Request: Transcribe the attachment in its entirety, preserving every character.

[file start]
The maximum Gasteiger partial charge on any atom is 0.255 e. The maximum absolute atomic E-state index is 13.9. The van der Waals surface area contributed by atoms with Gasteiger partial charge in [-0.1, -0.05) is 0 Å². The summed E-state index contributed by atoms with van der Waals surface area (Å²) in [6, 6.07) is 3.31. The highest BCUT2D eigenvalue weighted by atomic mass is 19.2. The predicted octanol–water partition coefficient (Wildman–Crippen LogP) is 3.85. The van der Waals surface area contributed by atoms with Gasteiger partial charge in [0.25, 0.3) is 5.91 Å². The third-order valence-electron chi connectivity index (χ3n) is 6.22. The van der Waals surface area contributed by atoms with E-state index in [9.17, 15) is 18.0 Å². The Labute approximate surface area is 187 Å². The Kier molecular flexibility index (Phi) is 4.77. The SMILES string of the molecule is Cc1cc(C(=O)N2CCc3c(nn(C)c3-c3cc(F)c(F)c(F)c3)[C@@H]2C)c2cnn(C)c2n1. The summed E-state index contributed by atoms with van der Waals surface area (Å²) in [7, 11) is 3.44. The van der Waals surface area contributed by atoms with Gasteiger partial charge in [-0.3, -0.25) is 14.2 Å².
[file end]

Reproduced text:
The maximum Gasteiger partial charge on any atom is 0.255 e. The maximum absolute atomic E-state index is 13.9. The van der Waals surface area contributed by atoms with Gasteiger partial charge in [-0.1, -0.05) is 0 Å². The summed E-state index contributed by atoms with van der Waals surface area (Å²) in [6, 6.07) is 3.31. The highest BCUT2D eigenvalue weighted by atomic mass is 19.2. The predicted octanol–water partition coefficient (Wildman–Crippen LogP) is 3.85. The van der Waals surface area contributed by atoms with Gasteiger partial charge in [0.25, 0.3) is 5.91 Å². The third-order valence-electron chi connectivity index (χ3n) is 6.22. The van der Waals surface area contributed by atoms with E-state index in [9.17, 15) is 18.0 Å². The Labute approximate surface area is 187 Å². The Kier molecular flexibility index (Phi) is 4.77. The SMILES string of the molecule is Cc1cc(C(=O)N2CCc3c(nn(C)c3-c3cc(F)c(F)c(F)c3)[C@@H]2C)c2cnn(C)c2n1. The summed E-state index contributed by atoms with van der Waals surface area (Å²) in [7, 11) is 3.44. The van der Waals surface area contributed by atoms with Gasteiger partial charge in [-0.3, -0.25) is 14.2 Å².